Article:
Updated: Hundreds rally to protest densification in Brookswood
Hundreds of Brookswood residents and their supporters turned out in the rain on Sunday, to rally against the densification of their community in the wake of Langley Township’s proposed Brookswood/Fernridge Official Community Plan.
“What we’re seeing here, I think from everybody that is here, [is] a lack of confidence and trust in the council to represent the desires of the people,” said one Brookswood resident who spoke at the event and only identified herself as Anna R.
The march of 250 to 300 demonstrators, carrying colourful signs decrying densification and compromise of Brookswood’s rivers, forests and liveability, started at Noel Booth Park at 12 p.m., and ended with a rally at Brookswood Park.
Cars honked in support along 200 Street as children, families, a large canine contingent and residents of all ages took part in the energetic gathering, which was contained and peaceful.
According to Anna, residents are concerned about local hospital ability to handle additional capacity, school overcrowding, woodland clear-cutting and access to transit.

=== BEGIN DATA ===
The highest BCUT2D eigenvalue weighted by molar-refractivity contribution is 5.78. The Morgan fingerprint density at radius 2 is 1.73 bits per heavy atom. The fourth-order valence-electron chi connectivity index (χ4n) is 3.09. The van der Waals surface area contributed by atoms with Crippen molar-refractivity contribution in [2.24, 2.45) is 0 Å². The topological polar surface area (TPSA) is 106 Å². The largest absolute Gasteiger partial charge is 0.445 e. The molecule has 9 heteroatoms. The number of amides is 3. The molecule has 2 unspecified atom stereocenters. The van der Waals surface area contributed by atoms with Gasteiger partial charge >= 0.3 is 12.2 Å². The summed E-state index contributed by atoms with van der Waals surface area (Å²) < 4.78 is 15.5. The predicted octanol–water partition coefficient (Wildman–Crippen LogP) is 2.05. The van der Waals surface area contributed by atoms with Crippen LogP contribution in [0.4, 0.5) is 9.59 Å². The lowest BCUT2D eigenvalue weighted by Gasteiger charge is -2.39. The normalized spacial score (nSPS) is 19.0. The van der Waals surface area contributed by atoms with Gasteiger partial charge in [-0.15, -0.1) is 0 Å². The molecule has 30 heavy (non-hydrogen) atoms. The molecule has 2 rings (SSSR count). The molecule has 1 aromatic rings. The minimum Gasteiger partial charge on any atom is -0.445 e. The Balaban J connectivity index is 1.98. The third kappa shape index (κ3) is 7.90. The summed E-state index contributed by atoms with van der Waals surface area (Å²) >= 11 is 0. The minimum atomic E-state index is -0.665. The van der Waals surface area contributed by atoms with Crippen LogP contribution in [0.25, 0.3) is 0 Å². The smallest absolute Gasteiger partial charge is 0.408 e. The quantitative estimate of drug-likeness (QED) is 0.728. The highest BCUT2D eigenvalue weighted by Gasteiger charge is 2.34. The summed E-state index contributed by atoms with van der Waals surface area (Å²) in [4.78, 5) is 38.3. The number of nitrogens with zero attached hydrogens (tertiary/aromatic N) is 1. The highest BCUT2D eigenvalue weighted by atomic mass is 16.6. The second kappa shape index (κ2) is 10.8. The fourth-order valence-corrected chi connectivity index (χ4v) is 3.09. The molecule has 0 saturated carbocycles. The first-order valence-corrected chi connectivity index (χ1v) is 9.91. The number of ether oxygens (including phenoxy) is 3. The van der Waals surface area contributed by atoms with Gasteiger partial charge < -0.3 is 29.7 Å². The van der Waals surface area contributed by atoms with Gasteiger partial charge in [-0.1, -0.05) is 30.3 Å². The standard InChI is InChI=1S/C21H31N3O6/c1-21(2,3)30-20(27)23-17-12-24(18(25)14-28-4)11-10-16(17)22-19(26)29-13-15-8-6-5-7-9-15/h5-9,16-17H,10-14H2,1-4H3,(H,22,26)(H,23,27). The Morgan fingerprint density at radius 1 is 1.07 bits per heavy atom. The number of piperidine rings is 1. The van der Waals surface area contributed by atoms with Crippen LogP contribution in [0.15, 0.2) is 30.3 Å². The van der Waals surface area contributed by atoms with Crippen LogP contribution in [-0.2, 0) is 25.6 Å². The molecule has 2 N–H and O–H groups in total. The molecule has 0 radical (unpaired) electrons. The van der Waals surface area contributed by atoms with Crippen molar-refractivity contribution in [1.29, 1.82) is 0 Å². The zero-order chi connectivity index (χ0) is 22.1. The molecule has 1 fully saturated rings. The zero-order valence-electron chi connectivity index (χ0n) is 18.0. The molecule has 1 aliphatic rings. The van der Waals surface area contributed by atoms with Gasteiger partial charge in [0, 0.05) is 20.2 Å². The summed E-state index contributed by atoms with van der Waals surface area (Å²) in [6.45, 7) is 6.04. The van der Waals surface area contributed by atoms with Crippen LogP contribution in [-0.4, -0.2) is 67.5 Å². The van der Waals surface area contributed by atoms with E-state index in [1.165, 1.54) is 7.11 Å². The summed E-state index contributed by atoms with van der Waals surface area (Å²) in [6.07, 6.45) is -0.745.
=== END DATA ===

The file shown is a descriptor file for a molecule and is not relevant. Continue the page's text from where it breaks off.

As well, she said the local aquifer — one of the most vulnerable in the Fraser Valley — won’t be able to sustain such a large increase in population, which may result in the need to bring in outside water resources that could raise water rates up to 10 times.
One speaker at the event, a Willoughby resident who shared her family’s experiences of the densification and development that has taken place in that community, said it serves as a warning for Brookswood.
“Out of 120 speakers over three nights [at the Brookswood public hearings], I believe that I personally heard 40 people use Willoughby as a synonym and an adjective for poor planning,” said Keri Ross.
“We’ve got our own words in Langley for poor planning — it’s Willoughby.”
She told the crowd, who cheered loudly at her comments on the Township’s unwillingness to admit to problems in Willoughby, that lack of sidewalks, the disappearance of back yards, parking availability and access to infrastructure like transit resulted in a 2013 home assessment for her family that was reduced by $32,000.
“They need to look at what our aquifer can sustain … and they have to come up with the maximum population that is sustainable based on what we have here,” said Anna.
Langley Township council was to vote on a third reading of the bylaw authorizing the controversial plan during its regular meeting Monday night.
The meeting was to take place at Christian Life Assembly, as a large crowd was expected.